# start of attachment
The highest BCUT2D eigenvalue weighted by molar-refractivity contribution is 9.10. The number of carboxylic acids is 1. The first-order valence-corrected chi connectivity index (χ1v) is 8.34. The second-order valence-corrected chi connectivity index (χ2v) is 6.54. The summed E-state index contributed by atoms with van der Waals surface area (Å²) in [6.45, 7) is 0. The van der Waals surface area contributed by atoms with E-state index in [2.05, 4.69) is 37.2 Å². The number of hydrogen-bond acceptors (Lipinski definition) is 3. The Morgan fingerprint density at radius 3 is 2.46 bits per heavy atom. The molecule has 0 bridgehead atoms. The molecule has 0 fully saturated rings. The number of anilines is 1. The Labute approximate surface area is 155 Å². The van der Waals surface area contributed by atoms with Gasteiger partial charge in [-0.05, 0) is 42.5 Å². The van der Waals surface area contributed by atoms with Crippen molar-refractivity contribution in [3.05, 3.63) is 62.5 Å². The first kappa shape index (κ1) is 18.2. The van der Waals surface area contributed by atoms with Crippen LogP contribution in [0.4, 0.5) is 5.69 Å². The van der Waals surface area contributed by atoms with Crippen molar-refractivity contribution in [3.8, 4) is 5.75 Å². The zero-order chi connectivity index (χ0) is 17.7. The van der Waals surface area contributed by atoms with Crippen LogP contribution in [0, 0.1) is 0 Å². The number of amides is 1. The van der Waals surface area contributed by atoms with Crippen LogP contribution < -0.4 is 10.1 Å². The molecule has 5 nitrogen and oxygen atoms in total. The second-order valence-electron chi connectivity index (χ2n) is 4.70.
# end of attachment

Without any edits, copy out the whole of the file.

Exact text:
The highest BCUT2D eigenvalue weighted by molar-refractivity contribution is 9.10. The number of carboxylic acids is 1. The first-order valence-corrected chi connectivity index (χ1v) is 8.34. The second-order valence-corrected chi connectivity index (χ2v) is 6.54. The summed E-state index contributed by atoms with van der Waals surface area (Å²) in [6.45, 7) is 0. The van der Waals surface area contributed by atoms with E-state index in [2.05, 4.69) is 37.2 Å². The number of hydrogen-bond acceptors (Lipinski definition) is 3. The Morgan fingerprint density at radius 3 is 2.46 bits per heavy atom. The molecule has 0 bridgehead atoms. The molecule has 0 fully saturated rings. The number of anilines is 1. The Labute approximate surface area is 155 Å². The van der Waals surface area contributed by atoms with Gasteiger partial charge in [-0.05, 0) is 42.5 Å². The van der Waals surface area contributed by atoms with Crippen molar-refractivity contribution in [3.05, 3.63) is 62.5 Å². The first kappa shape index (κ1) is 18.2. The van der Waals surface area contributed by atoms with Crippen LogP contribution in [0.4, 0.5) is 5.69 Å². The van der Waals surface area contributed by atoms with Crippen molar-refractivity contribution in [3.8, 4) is 5.75 Å². The zero-order chi connectivity index (χ0) is 17.7. The van der Waals surface area contributed by atoms with Crippen LogP contribution in [0, 0.1) is 0 Å². The number of amides is 1. The van der Waals surface area contributed by atoms with Crippen LogP contribution < -0.4 is 10.1 Å². The molecule has 5 nitrogen and oxygen atoms in total. The second-order valence-electron chi connectivity index (χ2n) is 4.70.